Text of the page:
David Bowie was an artistic soul in every sense of the term. The Starman made some of the sweetest and most eclectic music in existence, but the music was not the only art form that he held a deep passion towards. While Bowie was an actor who appeared in numerous films, he also held a love for art in its most traditional sense and found a source of escapism through paintings, whether he practised it himself or took refuge in somebody else’s work.
Bowie was a keen painter and artist since his youth, a time when he enrolled at Croyden College Of Art. This love remained constant throughout his life and adulthood. Art was a saviour for him after he lost years to cocaine and debauchery in the 1970s and, during a period when he decided to move to Lake Geneva in Swiss Alps in 1976, art became his new-found focus and helped him rebalance his life. Bowie spent days on end devoting his time to painting, and his art had a post-modernist feel to them, which expressed how he was feeling in a way that he simply couldn’t do with his music.
This period made him fall back in love with art. It then played a key role in his life and was a tonic to the hustle and bustle around him. Whenever he was on tour, Bowie brought a notebook that he sketched in. The first painting he sold was in 1990, the piece fetched $500, and he also painted the self-portrait for his album cover for 1995’s Outside. In 1998, Bowie even joined the journal Modern Painters’ editorial board. In that same year, he opened up to the New York Times about some of his favourite artists.
“I have a couple of Tintoretto’s, which I’ve had for many, many years,” Bowie revealed. “I have a Rubens. Art was, seriously, the only thing I’d ever wanted to own. It has always been for me a stable nourishment. I use it. It can change the way that I feel in the mornings. The same work can change me in different ways, depending on what I’m going through. For instance, somebody I like very much indeed is Frank Auerbach.”
He added: “I think there are some mornings that if we hit each other a certain way — myself and a portrait by Auerbach — the work can magnify the kind of depression I’m going through. It will give spiritual weight to my angst. Some mornings I’ll look at it and go: “Oh, God, yeah! I know!” But that same painting, on a different day, can produce in me an incredible feeling of the triumph of trying to express myself as an artist. I can look at it and say: “My God, yeah! I want to sound like that looks.”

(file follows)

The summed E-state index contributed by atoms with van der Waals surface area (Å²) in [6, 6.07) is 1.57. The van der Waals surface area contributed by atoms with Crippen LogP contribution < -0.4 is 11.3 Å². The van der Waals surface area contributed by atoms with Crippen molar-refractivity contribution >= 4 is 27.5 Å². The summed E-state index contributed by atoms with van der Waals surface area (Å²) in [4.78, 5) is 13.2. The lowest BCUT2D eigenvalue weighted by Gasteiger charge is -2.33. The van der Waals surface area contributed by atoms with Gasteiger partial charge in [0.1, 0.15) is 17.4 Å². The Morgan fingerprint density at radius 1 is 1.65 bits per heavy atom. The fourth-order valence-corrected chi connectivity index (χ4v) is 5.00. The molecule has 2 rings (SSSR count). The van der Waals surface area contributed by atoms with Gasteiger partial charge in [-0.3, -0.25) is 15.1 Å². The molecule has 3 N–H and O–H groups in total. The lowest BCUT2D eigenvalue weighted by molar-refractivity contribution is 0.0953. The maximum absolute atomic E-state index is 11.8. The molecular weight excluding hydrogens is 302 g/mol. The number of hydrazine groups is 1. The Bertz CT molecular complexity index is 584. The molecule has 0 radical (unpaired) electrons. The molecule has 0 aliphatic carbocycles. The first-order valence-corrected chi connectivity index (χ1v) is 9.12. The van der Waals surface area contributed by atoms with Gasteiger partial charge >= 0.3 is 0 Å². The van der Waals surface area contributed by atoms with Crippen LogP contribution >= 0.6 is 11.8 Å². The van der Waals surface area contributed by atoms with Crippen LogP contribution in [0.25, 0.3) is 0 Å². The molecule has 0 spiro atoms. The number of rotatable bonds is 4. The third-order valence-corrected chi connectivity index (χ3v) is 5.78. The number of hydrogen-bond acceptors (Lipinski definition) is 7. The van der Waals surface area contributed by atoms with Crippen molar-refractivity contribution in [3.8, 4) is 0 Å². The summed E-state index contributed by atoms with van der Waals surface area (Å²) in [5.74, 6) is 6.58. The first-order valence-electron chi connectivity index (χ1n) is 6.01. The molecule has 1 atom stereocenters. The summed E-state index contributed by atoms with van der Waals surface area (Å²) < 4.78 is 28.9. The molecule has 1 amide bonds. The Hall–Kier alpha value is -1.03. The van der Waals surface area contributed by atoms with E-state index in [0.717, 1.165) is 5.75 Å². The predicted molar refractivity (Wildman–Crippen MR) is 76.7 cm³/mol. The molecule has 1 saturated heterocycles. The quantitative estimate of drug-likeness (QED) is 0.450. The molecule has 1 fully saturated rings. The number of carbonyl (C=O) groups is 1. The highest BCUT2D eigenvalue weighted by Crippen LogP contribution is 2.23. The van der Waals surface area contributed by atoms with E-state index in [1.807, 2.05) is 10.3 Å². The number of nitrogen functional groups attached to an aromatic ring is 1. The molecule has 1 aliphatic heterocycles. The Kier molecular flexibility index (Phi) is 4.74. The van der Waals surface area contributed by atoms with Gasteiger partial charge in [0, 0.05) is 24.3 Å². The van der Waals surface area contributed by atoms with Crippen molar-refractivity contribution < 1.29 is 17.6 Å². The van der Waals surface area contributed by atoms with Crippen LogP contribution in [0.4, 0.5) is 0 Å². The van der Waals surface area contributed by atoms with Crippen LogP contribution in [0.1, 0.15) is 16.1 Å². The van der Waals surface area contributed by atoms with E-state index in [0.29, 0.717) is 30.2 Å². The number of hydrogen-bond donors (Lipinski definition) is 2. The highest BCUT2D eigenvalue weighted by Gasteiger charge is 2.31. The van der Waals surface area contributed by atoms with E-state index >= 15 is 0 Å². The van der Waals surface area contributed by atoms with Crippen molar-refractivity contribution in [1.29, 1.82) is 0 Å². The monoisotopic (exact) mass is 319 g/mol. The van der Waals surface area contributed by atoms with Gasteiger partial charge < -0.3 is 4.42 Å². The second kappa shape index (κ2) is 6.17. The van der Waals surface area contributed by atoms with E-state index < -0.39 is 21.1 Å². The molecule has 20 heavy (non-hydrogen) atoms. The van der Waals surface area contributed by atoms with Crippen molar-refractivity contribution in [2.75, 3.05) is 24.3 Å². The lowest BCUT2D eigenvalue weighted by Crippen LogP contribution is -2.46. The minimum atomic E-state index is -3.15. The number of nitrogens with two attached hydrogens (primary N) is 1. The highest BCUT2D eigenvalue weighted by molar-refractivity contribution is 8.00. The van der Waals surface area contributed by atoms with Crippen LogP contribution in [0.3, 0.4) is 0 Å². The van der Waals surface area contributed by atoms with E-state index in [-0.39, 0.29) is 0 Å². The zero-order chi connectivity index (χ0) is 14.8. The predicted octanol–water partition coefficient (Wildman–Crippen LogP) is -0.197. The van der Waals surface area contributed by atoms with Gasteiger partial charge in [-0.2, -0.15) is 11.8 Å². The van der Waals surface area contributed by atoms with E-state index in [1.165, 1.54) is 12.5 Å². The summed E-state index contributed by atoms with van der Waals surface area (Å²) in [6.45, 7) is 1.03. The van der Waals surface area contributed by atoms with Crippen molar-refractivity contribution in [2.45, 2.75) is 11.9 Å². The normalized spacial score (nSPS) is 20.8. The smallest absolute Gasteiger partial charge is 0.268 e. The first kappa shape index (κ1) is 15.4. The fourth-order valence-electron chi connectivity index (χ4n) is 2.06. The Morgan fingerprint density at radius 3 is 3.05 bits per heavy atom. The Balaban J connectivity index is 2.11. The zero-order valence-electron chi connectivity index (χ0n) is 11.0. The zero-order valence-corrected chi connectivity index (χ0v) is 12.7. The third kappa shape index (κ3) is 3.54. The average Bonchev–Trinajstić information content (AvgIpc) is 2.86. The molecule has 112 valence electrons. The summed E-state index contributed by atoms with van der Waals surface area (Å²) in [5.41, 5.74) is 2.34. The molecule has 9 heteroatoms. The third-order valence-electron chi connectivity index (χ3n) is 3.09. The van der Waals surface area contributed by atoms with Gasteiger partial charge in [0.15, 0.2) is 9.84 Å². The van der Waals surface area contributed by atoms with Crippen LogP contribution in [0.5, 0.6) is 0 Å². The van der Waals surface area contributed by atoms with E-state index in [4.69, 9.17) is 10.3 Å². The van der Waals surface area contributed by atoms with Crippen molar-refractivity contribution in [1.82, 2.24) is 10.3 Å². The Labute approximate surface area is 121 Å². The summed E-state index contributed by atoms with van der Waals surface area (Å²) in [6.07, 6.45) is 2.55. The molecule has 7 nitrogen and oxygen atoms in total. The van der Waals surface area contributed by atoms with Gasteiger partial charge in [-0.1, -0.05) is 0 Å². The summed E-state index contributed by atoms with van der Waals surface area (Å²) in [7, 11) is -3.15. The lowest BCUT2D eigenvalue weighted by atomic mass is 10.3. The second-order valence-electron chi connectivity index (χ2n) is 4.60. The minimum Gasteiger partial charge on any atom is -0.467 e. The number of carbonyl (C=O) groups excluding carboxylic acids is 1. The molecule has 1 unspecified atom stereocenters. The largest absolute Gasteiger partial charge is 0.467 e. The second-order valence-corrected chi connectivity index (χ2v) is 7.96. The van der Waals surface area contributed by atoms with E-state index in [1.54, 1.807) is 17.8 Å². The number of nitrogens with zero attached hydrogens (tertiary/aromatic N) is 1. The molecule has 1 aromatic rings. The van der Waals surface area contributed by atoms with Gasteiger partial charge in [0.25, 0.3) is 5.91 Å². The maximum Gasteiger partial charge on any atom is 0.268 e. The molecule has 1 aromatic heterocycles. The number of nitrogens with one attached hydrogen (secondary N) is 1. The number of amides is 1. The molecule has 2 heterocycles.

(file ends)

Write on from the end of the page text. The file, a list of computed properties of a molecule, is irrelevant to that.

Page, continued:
Bowie also touched on what makes Damien Hirst such a unique artist in his eyes, noting: “He’s different. I think his work is extremely emotional, subjective, very tied up with his own personal fears — his fear of death is very strong — and I find his pieces moving and not at all flippant.
“He’s also one of the people who has helped to make art very accessible to the public in Britain in a way that has never really happened before, even at the height of the ’60s. You still had to go out of your way then to see work by Allen Jones or Hockney or whatever. Now it’s very easy to pop out on the weekend and see some good art nearly anywhere in Britain. And I notice that the crowds that go to museums and galleries these days seem a lot younger than they ever were.”
Another area of art that Bowie held a strong interest in was German Expressionism, adding: “I had a thing for Murnau and Fritz Lang. Grosz was too direct for me. I always want a certain abstraction. Art should be open enough for me to develop my own dialogue with it.”
Bowie then profoundly spoke about how art saved his musical career after he admits a lull in his creativity, after suddenly arriving at middle age and unsure where to take himself. “Soon as I hit 40, it all went wrong. When I hit 1987, it just seemed that nothing worked for me musically,” Bowie honestly professed,” he said.
“I’d lost the plot. It really felt bad. I felt awful with myself as an artist. And I probably started working on the visual side of things really quite desperately to find some salvation as an artist. And then during the very early ’90s, I found my way slowly back into music again. Now in music, I feel fulfilled, hopefully not self-satisfied, by what I’m doing.”
Art was there for Bowie in his lowest moments and was a way that he could express himself when music was the last thing on his mind. The escapism that came with creating art differently than he made his living, without all the pressure that came with being David Bowie was liberating and helped make him recapture his greatness from a musical perspective.